Hurricane Dorian Track: Storm now heads toward Florida after Bahamas path of destruction

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Winds are increasing along parts of Florida’s East Coast as Hurricane Dorian tracks offshore in the Atlantic.

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The National Hurricane Center’s 5 p.m. update showed the hurricane has sustained wind of 110 miles an hour (that is the strongest sustained wind a hurricane can have without being classified as a Category 3 storm). The storm, which was listed as stationary for several hours, is now moving at 6 mph.

While the wind speed decreased slightly, the size of the storm actually grew. NHC said the risk of life-threatening storm surge and hurricane-force wind continues to increase along the coast of North Carolina.

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Dorian is expected to continue moving Tuesday and will pick up speed into Wednesday and Thursday–moving up the East Coast from Florida to Georgia, South Carolina and North Carolina.

Hurricane Warnings are in effect for parts of Florida, Georgia and South Carolina. A Hurricane Watch is in effect for most of North Carolina.

Live: Tracking Hurricane Dorian

“Raleigh is now out of the cone of uncertainty, but still as this cone is tightened, the Outer Banks within what could be the fourth landfall for this storm system,” ABC11 Meteorologist Don “Big Weather” Schwenneker said.

Dorian will be off the North Carolina coast Thursday night or Friday morning. The good news is the storm will be picking up speed, so it will not stay in the Carolinas for long. It should have moved off by Friday evening.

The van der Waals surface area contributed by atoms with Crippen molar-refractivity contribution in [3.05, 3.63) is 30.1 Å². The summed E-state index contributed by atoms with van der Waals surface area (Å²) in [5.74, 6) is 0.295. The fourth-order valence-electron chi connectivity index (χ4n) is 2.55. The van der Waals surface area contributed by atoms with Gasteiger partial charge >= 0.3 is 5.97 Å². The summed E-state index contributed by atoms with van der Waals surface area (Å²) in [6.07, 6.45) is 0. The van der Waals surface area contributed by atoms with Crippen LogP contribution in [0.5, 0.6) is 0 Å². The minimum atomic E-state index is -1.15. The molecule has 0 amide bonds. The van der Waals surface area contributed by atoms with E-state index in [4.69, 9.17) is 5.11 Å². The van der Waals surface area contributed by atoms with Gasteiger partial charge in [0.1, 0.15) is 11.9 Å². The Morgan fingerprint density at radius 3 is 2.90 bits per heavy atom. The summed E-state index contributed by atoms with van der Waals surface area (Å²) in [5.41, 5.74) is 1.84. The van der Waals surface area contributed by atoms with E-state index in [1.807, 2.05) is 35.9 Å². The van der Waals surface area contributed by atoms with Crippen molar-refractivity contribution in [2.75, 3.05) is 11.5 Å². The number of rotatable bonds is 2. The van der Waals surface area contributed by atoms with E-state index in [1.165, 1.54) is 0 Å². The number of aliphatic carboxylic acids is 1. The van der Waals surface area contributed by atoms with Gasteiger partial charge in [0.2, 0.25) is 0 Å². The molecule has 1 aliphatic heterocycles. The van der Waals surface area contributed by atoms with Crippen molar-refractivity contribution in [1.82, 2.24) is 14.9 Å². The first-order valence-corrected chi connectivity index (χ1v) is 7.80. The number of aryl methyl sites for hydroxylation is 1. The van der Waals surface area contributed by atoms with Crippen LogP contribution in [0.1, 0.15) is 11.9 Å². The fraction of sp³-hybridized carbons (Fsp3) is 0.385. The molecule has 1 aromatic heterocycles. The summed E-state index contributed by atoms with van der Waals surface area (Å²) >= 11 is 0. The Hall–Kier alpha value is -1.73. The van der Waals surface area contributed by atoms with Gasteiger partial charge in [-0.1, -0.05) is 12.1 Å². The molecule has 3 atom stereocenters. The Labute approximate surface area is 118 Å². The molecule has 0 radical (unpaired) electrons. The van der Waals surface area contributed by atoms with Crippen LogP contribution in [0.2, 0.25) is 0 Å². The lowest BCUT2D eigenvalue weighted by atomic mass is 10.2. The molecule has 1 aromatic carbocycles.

MORE: Here’s what you actually need to prepare for Hurricane Dorian

Even weakened, the storm could bring heavy rain and strong wind to coastal regions all along the East Coast of the United States.

Coastal flooding and beach erosion is likely in North Carolina. The state could see between an inch and six inches of rain, depending on the ultimate track of the storm.

“The risk of life-threatening storm surge and hurricane force winds continues to increase along the coast of NC,” according to the National Hurricane Center.

In the Bahamas, Prime Minister Hubert Minnis said at least five people died in the Abaco Islands as a result of the storm.

VIDEO: Hurricane Dorian unleashes catastrophic damage in Bahamas

On Sunday, Dorian blasted the Bahamas with maximum sustained winds of 185 mph and gusts up to 220 mph, tying the record for the most powerful Atlantic hurricane to ever make landfall.

WATCH: What it looks like inside the eye of Hurricane Dorian

Gov. Roy Cooper has issued a State of Emergency in North Carolina as the state braces for the potential impacts of Hurricane Dorian.

Mandatory evacuation orders in Florida for low-lying and flood-prone areas and mobile homes are in place from Palm Beach County north to at least the Daytona Beach area, and some counties to the north issued voluntary evacuation notices.
WATCH: Bahamas resident shows, describes conditions as Dorian pounds island nation

In South Carolina, the governor issued a mandatory evacuation of the entire coast beginning Monday.

Georgia Gov. Brian Kemp has also ordered a mandatory evacuation of the state’s Atlantic coast starting at midday Monday.

Kemp tweeted late Sunday that his executive order covers all those located east of the Interstate 95 corridor on Georgia’s Atlantic seaboard. It begins at noon EDT Monday as powerful Hurricane Dorian creeps ever closer to the U.S. Southeast.


While it is too early to know the impact Dorian will have, it is never to early to prepare with the essential supplies.

What to know about generators before a power outage
What happens to your home in hurricane-force winds?
Foods to stock up on before a storm hits

Copyright © 2019 ABC11-WTVD-TV/DT. All Rights Reserved – The Associated Press contributed to this report.